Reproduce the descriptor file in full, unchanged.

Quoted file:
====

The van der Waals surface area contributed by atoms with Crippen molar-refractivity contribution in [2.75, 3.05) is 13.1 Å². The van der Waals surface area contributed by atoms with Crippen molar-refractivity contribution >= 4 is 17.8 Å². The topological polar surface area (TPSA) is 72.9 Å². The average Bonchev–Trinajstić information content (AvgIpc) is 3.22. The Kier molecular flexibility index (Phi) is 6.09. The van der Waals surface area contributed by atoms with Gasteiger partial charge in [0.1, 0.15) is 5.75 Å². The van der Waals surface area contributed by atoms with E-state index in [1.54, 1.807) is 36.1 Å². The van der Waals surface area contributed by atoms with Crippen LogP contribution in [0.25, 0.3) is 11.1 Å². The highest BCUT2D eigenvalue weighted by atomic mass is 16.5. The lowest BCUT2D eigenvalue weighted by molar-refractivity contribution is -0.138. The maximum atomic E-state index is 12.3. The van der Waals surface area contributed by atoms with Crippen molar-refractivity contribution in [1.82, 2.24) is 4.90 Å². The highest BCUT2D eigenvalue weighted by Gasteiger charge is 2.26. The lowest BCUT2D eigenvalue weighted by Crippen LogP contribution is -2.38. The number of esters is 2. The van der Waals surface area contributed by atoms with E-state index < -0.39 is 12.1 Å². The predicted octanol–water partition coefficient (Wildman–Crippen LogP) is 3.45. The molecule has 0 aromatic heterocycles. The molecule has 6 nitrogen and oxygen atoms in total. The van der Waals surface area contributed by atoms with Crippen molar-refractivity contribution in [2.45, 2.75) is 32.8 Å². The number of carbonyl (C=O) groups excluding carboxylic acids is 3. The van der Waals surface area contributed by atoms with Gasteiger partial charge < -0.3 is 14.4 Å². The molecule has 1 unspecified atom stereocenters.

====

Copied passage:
The van der Waals surface area contributed by atoms with Crippen molar-refractivity contribution in [2.75, 3.05) is 13.1 Å². The van der Waals surface area contributed by atoms with Crippen molar-refractivity contribution >= 4 is 17.8 Å². The topological polar surface area (TPSA) is 72.9 Å². The average Bonchev–Trinajstić information content (AvgIpc) is 3.22. The Kier molecular flexibility index (Phi) is 6.09. The van der Waals surface area contributed by atoms with Gasteiger partial charge in [0.1, 0.15) is 5.75 Å². The van der Waals surface area contributed by atoms with E-state index in [1.54, 1.807) is 36.1 Å². The van der Waals surface area contributed by atoms with Crippen LogP contribution in [0.25, 0.3) is 11.1 Å². The highest BCUT2D eigenvalue weighted by atomic mass is 16.5. The lowest BCUT2D eigenvalue weighted by molar-refractivity contribution is -0.138. The maximum atomic E-state index is 12.3. The van der Waals surface area contributed by atoms with Crippen molar-refractivity contribution in [1.82, 2.24) is 4.90 Å². The highest BCUT2D eigenvalue weighted by Gasteiger charge is 2.26. The lowest BCUT2D eigenvalue weighted by Crippen LogP contribution is -2.38. The number of esters is 2. The van der Waals surface area contributed by atoms with E-state index < -0.39 is 12.1 Å². The predicted octanol–water partition coefficient (Wildman–Crippen LogP) is 3.45. The molecule has 0 aromatic heterocycles. The molecule has 6 nitrogen and oxygen atoms in total. The van der Waals surface area contributed by atoms with Crippen molar-refractivity contribution in [2.45, 2.75) is 32.8 Å². The number of carbonyl (C=O) groups excluding carboxylic acids is 3. The van der Waals surface area contributed by atoms with Gasteiger partial charge < -0.3 is 14.4 Å². The molecule has 1 unspecified atom stereocenters.